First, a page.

Domestic violence shelters are struggling to keep their doors open as the U.S. rolls into day 34 of the government shutdown.
“But domestic violence shelters aren’t federally funded.”
Right, so why are some DV shelters hit so hard by the shutdown?
Federal *grants* which support DV programs and operations make up a portion of a shelter’s revenue stream, and how big that portion is depends on how much they have been able to successfully diversify their funding stream (ex: 1/2 federal, 1/2 community support).
SO, government shutdown = no federal grant funds or federal reimbursements for expenses incurred in relation to those grants = DV shelters down a revenue stream.
“Why aren’t funding streams more diversified?”
Well, how supportive is said DV shelter’s community/state? Domestic violence is – still considered by many a “not me, not my family, not my community” issue – still a polarizing subject (Why did she/he stay? She/he is lying.), and without people like you donating to support their mission, scores of DV shelters still have to rely fairly heavily on federal grants.
Beth Goodrich, Executive Director at the Arkansas Coalition Against Domestic Violence, sounded into the Huffington Post to state that without these federal funds, a number of shelters in AR can only maintain a few weeks before furloughing staff, limiting services, or even closing their doors.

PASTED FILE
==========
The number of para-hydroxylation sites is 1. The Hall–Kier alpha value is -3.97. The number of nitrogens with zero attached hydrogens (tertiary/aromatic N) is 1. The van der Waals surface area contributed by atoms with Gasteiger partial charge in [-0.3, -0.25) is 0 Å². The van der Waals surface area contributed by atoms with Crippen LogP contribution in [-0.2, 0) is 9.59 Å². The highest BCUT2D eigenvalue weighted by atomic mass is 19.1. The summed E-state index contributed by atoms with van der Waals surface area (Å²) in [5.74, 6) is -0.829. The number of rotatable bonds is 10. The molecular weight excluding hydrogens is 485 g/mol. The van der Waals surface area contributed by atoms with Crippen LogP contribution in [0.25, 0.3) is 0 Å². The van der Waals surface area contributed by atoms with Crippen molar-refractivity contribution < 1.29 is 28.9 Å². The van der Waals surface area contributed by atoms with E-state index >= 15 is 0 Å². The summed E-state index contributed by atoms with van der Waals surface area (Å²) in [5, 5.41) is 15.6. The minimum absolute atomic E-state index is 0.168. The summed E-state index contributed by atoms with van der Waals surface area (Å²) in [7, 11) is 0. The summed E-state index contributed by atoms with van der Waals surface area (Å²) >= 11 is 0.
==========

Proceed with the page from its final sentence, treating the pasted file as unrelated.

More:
Goodrich adds, “Many of our shelters are at capacity right now”, and that the biggest concern for closed shelters would be where to send residents who have no where else to live after escaping their abusive relationship.
“How can I help?”
- Donate to your local DV shelters.
- Call your representatives and let them know how the shutdown is impacting DV shelters. Here you go Arkansas, we made it easy for you.
House of Representatives:
Rick Crawford, 202-225-4073
French Hill, 202-225-2506
Steve Womack, 202-225-4301
Bruce Westerman, 202-225-3772
John Boozman, 202-224-4843
Tom Cotton, 202-224-2353